MadSci Network: Microbiology

Re: why does some people have body odour & what microorganisms causes it?

Date: Mon Apr 5 18:29:35 1999
Posted By: Chris Yost, PhD Microbiology
Area of science: Microbiology
ID: 920892592.Mi

What a great question!

Body odour is related to bacteria associated with the sweat glands. 
Bacterial growth around these sweat glands results in production of body 
odour. The apocrine glands, found mainly in the underarm and genital 
regions, are most commonly associated with body odour. Bacterial 
populations in these warm humid areas is relatively high. The bacteria that 
are commonly found in this environment are: micrococci, staphylococci, 
aerobic and anaerobic coryneforms as well as pityrosporum species (to find 
specific information about some of these species  click here or consult The 
Bergy’s Manual of Determinative Bacteriology). 

How do bacteria cause odour? The groups of bacteria listed above metabolise 
compounds found in our sweat and certain resulting by-products (mainly 
volatile fatty acids) are odour causing. Anyone with active apocrine 
glands, (apocrine glands become active during puberty) will have some 
degree of body odour. People who produce a lot of sweat will have higher 
levels of bacterial growth and hence more body odour. Therefore body odour 
is directly related to the amount a person perspires. 

Does the composition of bacterial populations vary depending on human 
populations? Individual species and strains of bacterial will vary greatly 
amongst individuals, however the genera and general types of bacteria (i.e. 
micrococci, staphylococci, aerobic and anaerobic coryneforms) will remain 
the same. I could not find research documenting differences in the 
microbial populations living on the skin of Asians vs. North American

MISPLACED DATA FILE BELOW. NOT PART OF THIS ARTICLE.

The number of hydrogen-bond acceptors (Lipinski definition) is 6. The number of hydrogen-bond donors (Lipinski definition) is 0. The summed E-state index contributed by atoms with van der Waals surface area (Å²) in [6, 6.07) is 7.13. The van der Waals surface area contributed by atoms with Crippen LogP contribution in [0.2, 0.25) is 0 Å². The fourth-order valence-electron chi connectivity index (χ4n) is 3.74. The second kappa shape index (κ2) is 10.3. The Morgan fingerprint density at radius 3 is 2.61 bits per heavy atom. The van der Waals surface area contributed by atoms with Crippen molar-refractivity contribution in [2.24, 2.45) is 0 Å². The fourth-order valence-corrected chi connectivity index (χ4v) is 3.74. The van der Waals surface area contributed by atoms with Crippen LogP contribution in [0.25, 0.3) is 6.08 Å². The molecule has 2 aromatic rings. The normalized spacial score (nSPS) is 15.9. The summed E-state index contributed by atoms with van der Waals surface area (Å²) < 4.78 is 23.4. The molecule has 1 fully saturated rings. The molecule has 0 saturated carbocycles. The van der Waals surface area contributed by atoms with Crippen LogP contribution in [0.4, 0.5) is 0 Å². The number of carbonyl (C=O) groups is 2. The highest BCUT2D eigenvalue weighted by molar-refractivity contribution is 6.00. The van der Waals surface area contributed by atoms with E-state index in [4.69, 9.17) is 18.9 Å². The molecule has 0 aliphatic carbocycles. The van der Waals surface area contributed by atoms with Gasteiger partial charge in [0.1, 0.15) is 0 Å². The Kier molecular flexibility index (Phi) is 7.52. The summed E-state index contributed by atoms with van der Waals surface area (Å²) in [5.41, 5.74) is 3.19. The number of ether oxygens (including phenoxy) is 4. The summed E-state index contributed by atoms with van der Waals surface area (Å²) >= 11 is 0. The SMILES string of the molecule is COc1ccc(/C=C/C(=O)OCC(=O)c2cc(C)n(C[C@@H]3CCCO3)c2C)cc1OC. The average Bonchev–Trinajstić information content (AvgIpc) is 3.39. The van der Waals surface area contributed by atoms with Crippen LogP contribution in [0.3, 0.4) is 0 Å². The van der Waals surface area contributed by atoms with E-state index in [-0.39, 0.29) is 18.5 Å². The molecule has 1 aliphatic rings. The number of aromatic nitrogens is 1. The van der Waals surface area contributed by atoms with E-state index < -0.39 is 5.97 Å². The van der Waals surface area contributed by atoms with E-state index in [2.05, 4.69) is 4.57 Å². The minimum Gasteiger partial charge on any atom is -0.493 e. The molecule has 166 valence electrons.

individuals. It is an interesting question, though. Research I did find 
indicates differences in body odour from different human populations may be 
the result of differences in diets. Research has shown that diet will 
affect body odour. This is likely due to compounds found in the sweat that 
are produced as a result of the individuals diet. These compounds may be 
metabolised by bacteria to produce unique or strong odours that are not 
found in people with different eating habits. Some components of diet that 
can relate to body odour are: garlic, onion, spicy foods, curry, or 
alcohol. Therefore differences in body odour amongst human populations may 
be due to differences in microbial populations and can be related to 
differences in diets.

I have listed a reference to an article that I believe may help answer your 
question in greater detail and should provide you with additional 
references. You may also want to search the scientific literature using  
PubMed . Try using key words such as body odour and bacteria in 
the same search.

Hope this helps answer your question, you certainly asked an interesting 


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